by Monika Walankiewicz
It takes radical honesty and a good dose of self-compassion to recognize a repetitive pattern. Sometimes our recurring behaviors and experiences become so ingrained they feel like a part of our identity. When we repeatedly find ourselves in a similar yet unwanted situation, or when we replay the same scenario over and over again, not knowing why, it might mean we are caught in a repetitive cycle.
The first step to freeing ourselves is recognizing the pattern for what it is. One of the ways to do so is to step back and look at the situation through a wider lens.
Many techniques can help us gain some helpful distance from our thoughts and emotions, meditation being the most well known. However, journaling, especially stream-of-consciousness writing, in which you don’t censor yourself and just let the words flow on the page, allows you also to gain the distance necessary for pattern recognition. So, pull out a piece of paper and reflect on your past and present.
Are you currently in a situation that triggers a familiar sense of discomfort? Does this situation remind you of something from your past? Usually there is an active link between the past and the present. Ask yourself what led you to where you are. Do you notice any situations that tend to repeat themselves—like always getting involved with a similar type of person or continuously bypassing opportunities because you don’t feel you’re “good enough”? Sometimes it’s not so obvious and visible, but the essence of the situation might be the same—meaning it makes you feel the same way. There is a strong sense of familiarity or déjà vu, although the circumstances might be very different. It feels like home, but not in a good way. Take note of that. It’s your clue, leading you to uncover a pattern.
Next, look for patterns that are more internal, like a pattern of negative self-talk. Maybe you continuously put yourself down or tend to catastrophize. Those patterns lead you to make specific choices and behave in a certain way, so, sooner or later, they will manifest externally. The same is true of emotion. Is there a negative emotion that’s always there, in the background of your life? Are there emotions you are experiencing on repeat? Do you seem to be recycling the same feelings, and often they are not reflective of what’s happening in your life at the moment? These are clues leading you to identify a pattern that could be potentially sabotaging your conscious efforts.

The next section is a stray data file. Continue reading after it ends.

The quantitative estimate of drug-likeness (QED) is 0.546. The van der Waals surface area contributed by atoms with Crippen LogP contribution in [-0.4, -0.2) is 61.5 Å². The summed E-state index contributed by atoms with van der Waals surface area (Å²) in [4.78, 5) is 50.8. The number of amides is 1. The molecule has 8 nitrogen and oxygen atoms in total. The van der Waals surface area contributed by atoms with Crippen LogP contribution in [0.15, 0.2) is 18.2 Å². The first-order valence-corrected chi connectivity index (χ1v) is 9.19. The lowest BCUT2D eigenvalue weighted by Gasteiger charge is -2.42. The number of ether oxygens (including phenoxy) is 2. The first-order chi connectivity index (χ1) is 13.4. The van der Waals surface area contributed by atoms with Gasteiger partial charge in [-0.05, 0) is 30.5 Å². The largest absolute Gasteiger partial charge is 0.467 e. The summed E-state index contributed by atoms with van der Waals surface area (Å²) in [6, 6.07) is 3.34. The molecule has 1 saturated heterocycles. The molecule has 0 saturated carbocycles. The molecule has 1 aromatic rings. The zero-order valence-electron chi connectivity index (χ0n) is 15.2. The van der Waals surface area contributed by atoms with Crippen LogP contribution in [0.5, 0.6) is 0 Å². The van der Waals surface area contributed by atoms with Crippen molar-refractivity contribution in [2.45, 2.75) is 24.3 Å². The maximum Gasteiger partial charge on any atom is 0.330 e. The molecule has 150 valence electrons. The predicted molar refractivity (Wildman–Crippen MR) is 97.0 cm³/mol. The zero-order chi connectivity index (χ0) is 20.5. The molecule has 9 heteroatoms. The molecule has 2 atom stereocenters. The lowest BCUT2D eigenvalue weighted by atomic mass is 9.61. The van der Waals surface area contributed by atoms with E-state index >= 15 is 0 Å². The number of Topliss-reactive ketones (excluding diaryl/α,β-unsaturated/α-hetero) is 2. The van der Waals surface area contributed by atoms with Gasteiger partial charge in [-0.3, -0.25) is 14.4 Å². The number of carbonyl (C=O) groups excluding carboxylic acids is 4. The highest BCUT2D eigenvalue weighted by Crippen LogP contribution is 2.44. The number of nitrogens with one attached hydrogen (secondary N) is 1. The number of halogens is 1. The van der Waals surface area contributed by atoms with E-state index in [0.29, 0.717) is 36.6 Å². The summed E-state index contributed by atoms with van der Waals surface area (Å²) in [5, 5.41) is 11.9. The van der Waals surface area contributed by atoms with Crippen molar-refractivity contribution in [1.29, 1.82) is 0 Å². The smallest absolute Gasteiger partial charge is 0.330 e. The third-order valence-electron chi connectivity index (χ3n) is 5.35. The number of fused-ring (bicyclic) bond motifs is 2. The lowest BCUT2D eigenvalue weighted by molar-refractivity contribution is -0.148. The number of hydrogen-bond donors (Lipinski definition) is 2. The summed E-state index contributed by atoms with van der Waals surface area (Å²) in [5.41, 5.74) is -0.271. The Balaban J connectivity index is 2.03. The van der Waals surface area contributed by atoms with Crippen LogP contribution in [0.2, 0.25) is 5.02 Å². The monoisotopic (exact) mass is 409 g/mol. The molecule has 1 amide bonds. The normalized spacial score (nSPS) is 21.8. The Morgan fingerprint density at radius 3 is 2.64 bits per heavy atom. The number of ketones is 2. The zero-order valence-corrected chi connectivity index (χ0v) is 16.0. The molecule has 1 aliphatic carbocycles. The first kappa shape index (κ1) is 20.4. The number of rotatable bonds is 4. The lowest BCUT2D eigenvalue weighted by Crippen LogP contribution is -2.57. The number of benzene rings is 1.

Once you recognize the pattern, you can start looking for the beliefs that created it, and this is how you release it. Identifying the pattern is the first step in the healing journey it’s a positive step because you can’t heal what you don’t know.
I mentioned self-compassion for a reason, as seeing our patterns in a bright light of the day can be difficult and cause us to feel guilt or shame. You want to avoid falling into this trap. Treat yourself as you would your best friend or someone you love. Every single one of us carries emotional baggage, does things we are not proud of, and fails from time to time. It’s natural and human to react to old hurts and stories by forming some patterned behaviors or experiences. What you are doing is an act of courage, so extend yourself some love and forgiveness.
Monika Walankiewicz is a CiPP graduate, UX designer, coach, speaker, and facilitator. She holds Art Therapy Certification from Northwestern University, and helps her clients to overcome adversity and release repetitive psychological patterns that are preventing them from taking action in their lives. Monika is leading organizational change at Allstate Corporation by spreading tools of positive psychology within the company to increase levels of well-being and satisfaction. She takes a unique approach that blends intuitive and creative inner work with evidence-based methods based on behavioral science and positive psychology, and shares her expertise in personal growth via workshops, corporate speaking and one-on-one coaching. Learn more about her work and schedule a free initial consultation at monikaw.com.